DU30 has announced a ceasefire with the CPP/NPA/NDF to get the peace talks going, but the latest statement from the communist cell in Utrecht is that there would be no ceasefire until all the political prisoners from the Left are released. This is but another way of NDF-1 trying to outmaneuver NDF-2. More than the ceasefire, military experts are insisting that the CPP/NPA/NDF agree to disarm, demobilize and reintegrate into the mainstream as the necessary preconditions for a successful peace agreement. This would be similar to the Nepalese model, where the Maoist forces agreed to the DDR formula as the basis for entering the political mainstream. So far the Nepalese model has worked.
How sincere are the communists?
In the case of the CPP/NPA/NDF model, however, it appears they have no desire to give up their armed struggle or their quest for a communist state. Since the late 1960’s and early 1970’s, the thrust of their struggle has not changed despite the fact that many of their members had already entered the political mainstream upon the repeal of the Anti-Subversion Law. Under the DU30 administration, the terms of the engagement have changed in their favor. Whereas, they used to be outside the government wanting to break in, they are now inside waiting merely for the chance to gain control.
DU30, who describes himself as a socialist, seems to offer the key for them to take over. With his reputed personal popularity propelling the project, they have every reason to feel success is inevitable. But God in his mysterious ways may have something to say here.
What happened in Peru and in Malacanang
In Lima, Peru, we have it on the best authority that PDU30 passed out or “collapsed” before his final APEC official dinner. This is why he failed to attend the dinner and the final commemorative shoot and had to be represented by Foreign Secretary Perfecto Yasay, Jr. Evasco and his undersecretary Delfin “Dale” Cabrera were meeting with a private group in Malacañang when they received the urgent bulletin from Lima about what happened. I heard of this story on the same day but decided not to write about it then.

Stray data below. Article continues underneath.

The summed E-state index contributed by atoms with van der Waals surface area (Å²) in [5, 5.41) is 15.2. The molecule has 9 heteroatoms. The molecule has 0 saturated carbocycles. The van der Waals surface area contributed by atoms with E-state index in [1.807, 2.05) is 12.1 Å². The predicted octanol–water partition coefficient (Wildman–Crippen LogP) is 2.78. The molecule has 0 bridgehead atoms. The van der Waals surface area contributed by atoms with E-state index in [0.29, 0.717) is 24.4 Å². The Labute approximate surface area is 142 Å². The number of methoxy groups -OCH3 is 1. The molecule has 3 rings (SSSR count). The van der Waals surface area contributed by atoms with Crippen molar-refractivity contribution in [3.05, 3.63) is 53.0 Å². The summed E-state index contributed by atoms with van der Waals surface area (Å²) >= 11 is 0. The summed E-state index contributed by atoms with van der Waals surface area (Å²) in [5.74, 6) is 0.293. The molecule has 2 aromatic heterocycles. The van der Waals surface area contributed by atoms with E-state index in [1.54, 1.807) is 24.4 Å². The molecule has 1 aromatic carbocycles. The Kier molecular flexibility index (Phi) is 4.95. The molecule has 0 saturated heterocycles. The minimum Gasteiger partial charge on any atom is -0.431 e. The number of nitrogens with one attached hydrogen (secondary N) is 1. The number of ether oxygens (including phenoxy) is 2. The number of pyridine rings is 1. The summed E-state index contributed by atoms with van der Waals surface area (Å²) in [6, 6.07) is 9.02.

Then two days ago, on Monday, it happened again. I had not intended to write about it, but although there was no breaking news report about it, Malacañang issued a lengthy denial. Communication Secretary Martin Andanar was quoted as saying “there’s nothing wrong with the President. We would like to assure our people that the President is in good physical and mental health. He is strong and agile and can stand the responsibilities and demands of the presidency.”
Presidential spokesman Ernesto Abella for his part explained that the President had to cancel previously approved meetings with some Bangladeshi officials, former President Gloria Macapagal Arroyo, former Chief Justice Renato Puno, Moro National Liberation Front founding chairman Nur Misuari and officers of the Integrated Bar of the Philippines because of some “pressing matters,” which were not mentioned.
It was normal for Andanar and Abella to deny what happened. They did it with conviction——and I don’t blame them—- for they were not at the Borloloy building when it happened.
According to our best sources, it happened in the morning without any warning. The President was reportedly in a huddle with Evasco, Cabrera and Bong Go when he suddenly lost his balance. Cabrera caught him as he threatened to fall, and he was quickly assisted by the others. The President was then taken to infirmary where the doctors checked him.
He appeared on TV later, where he looked well. But it is not enough for the press secretary and spokesman to issue a statement. There should be an official medical bulletin to inform the nation about the exact state of health of the President.
With this incident known to those planning to impose a revolutionary government, they will now be working double time. If they believe the President could go anytime, they will want to be in place before anything happens. They cannot possibly allow the constitutionally mandated successor to take over in case the President goes, for that would throw them out of power, unless they are able to forge a new arrangement with the successor or they wage a violent struggle against him or her. This is where the nation should be now. We should act as one, to prevent the hijacking of the presidency and the constitutional order.